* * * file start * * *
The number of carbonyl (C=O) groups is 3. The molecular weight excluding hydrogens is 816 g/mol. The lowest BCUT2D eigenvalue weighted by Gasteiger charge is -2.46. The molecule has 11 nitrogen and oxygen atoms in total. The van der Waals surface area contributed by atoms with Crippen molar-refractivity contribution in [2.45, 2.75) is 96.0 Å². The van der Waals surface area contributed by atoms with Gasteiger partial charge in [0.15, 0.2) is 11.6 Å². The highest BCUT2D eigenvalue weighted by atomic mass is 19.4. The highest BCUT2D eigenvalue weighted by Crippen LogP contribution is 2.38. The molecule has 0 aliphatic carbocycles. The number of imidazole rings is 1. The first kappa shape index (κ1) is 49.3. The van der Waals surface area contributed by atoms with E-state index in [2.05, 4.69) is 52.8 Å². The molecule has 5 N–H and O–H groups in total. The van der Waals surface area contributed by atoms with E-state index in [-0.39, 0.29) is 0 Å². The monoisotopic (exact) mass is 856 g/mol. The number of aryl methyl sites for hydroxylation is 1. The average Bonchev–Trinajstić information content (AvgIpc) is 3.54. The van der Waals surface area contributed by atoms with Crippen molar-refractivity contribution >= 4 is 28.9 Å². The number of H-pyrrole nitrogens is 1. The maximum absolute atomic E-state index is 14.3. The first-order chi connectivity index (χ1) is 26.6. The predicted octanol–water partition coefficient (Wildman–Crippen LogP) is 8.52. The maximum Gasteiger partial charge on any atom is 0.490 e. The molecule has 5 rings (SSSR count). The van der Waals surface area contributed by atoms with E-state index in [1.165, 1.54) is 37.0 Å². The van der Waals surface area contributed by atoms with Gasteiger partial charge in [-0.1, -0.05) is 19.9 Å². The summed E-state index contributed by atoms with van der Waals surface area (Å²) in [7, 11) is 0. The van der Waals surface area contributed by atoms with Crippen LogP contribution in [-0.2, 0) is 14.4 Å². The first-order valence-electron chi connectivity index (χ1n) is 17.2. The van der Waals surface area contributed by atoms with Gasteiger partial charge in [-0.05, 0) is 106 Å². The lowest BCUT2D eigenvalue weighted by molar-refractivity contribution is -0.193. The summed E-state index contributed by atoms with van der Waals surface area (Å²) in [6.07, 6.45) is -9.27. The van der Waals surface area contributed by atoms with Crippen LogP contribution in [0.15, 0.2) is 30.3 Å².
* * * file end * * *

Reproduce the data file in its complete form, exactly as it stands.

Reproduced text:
The number of carbonyl (C=O) groups is 3. The molecular weight excluding hydrogens is 816 g/mol. The lowest BCUT2D eigenvalue weighted by Gasteiger charge is -2.46. The molecule has 11 nitrogen and oxygen atoms in total. The van der Waals surface area contributed by atoms with Crippen molar-refractivity contribution in [2.45, 2.75) is 96.0 Å². The van der Waals surface area contributed by atoms with Gasteiger partial charge in [0.15, 0.2) is 11.6 Å². The highest BCUT2D eigenvalue weighted by atomic mass is 19.4. The highest BCUT2D eigenvalue weighted by Crippen LogP contribution is 2.38. The molecule has 0 aliphatic carbocycles. The number of imidazole rings is 1. The first kappa shape index (κ1) is 49.3. The van der Waals surface area contributed by atoms with E-state index in [2.05, 4.69) is 52.8 Å². The molecule has 5 N–H and O–H groups in total. The van der Waals surface area contributed by atoms with E-state index in [-0.39, 0.29) is 0 Å². The monoisotopic (exact) mass is 856 g/mol. The number of aryl methyl sites for hydroxylation is 1. The average Bonchev–Trinajstić information content (AvgIpc) is 3.54. The van der Waals surface area contributed by atoms with Crippen molar-refractivity contribution >= 4 is 28.9 Å². The number of H-pyrrole nitrogens is 1. The maximum absolute atomic E-state index is 14.3. The first-order chi connectivity index (χ1) is 26.6. The predicted octanol–water partition coefficient (Wildman–Crippen LogP) is 8.52. The maximum Gasteiger partial charge on any atom is 0.490 e. The molecule has 5 rings (SSSR count). The van der Waals surface area contributed by atoms with E-state index in [1.165, 1.54) is 37.0 Å². The van der Waals surface area contributed by atoms with Gasteiger partial charge in [-0.1, -0.05) is 19.9 Å². The summed E-state index contributed by atoms with van der Waals surface area (Å²) in [7, 11) is 0. The van der Waals surface area contributed by atoms with Crippen LogP contribution in [-0.2, 0) is 14.4 Å². The first-order valence-electron chi connectivity index (χ1n) is 17.2. The van der Waals surface area contributed by atoms with Gasteiger partial charge in [-0.05, 0) is 106 Å². The lowest BCUT2D eigenvalue weighted by molar-refractivity contribution is -0.193. The summed E-state index contributed by atoms with van der Waals surface area (Å²) in [6.07, 6.45) is -9.27. The van der Waals surface area contributed by atoms with Crippen LogP contribution in [0.15, 0.2) is 30.3 Å².